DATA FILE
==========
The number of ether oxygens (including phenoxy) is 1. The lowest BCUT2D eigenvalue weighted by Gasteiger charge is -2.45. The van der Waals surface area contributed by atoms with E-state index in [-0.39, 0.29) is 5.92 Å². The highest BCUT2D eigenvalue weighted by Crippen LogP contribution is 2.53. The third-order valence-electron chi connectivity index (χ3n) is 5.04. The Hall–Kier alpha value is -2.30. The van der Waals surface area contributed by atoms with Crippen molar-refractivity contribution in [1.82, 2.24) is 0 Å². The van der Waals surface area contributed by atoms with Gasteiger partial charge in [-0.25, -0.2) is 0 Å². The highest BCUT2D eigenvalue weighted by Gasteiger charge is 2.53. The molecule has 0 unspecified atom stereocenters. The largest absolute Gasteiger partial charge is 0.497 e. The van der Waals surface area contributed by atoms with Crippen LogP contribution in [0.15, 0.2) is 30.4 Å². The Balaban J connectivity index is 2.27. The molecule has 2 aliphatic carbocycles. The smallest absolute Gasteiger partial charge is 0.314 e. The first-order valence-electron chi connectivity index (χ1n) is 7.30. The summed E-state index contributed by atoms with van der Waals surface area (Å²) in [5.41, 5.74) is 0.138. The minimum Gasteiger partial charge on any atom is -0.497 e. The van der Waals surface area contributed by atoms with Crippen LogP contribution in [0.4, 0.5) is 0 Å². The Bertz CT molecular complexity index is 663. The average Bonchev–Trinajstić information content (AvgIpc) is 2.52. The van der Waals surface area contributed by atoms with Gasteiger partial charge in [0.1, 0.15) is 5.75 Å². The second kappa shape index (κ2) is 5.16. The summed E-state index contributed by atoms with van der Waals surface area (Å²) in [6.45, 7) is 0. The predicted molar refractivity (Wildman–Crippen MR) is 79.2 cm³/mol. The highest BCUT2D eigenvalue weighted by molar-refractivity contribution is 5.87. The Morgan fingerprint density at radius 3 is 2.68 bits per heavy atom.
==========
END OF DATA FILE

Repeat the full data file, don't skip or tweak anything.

The number of ether oxygens (including phenoxy) is 1. The lowest BCUT2D eigenvalue weighted by Gasteiger charge is -2.45. The van der Waals surface area contributed by atoms with E-state index in [-0.39, 0.29) is 5.92 Å². The highest BCUT2D eigenvalue weighted by Crippen LogP contribution is 2.53. The third-order valence-electron chi connectivity index (χ3n) is 5.04. The Hall–Kier alpha value is -2.30. The van der Waals surface area contributed by atoms with Crippen molar-refractivity contribution in [1.82, 2.24) is 0 Å². The van der Waals surface area contributed by atoms with Gasteiger partial charge in [-0.25, -0.2) is 0 Å². The highest BCUT2D eigenvalue weighted by Gasteiger charge is 2.53. The molecule has 0 unspecified atom stereocenters. The largest absolute Gasteiger partial charge is 0.497 e. The van der Waals surface area contributed by atoms with Crippen LogP contribution in [0.15, 0.2) is 30.4 Å². The Balaban J connectivity index is 2.27. The molecule has 2 aliphatic carbocycles. The smallest absolute Gasteiger partial charge is 0.314 e. The first-order valence-electron chi connectivity index (χ1n) is 7.30. The summed E-state index contributed by atoms with van der Waals surface area (Å²) in [5.41, 5.74) is 0.138. The minimum Gasteiger partial charge on any atom is -0.497 e. The van der Waals surface area contributed by atoms with Crippen LogP contribution in [0.4, 0.5) is 0 Å². The Bertz CT molecular complexity index is 663. The average Bonchev–Trinajstić information content (AvgIpc) is 2.52. The van der Waals surface area contributed by atoms with Gasteiger partial charge in [0.1, 0.15) is 5.75 Å². The second kappa shape index (κ2) is 5.16. The summed E-state index contributed by atoms with van der Waals surface area (Å²) in [6.45, 7) is 0. The predicted molar refractivity (Wildman–Crippen MR) is 79.2 cm³/mol. The highest BCUT2D eigenvalue weighted by molar-refractivity contribution is 5.87. The Morgan fingerprint density at radius 3 is 2.68 bits per heavy atom.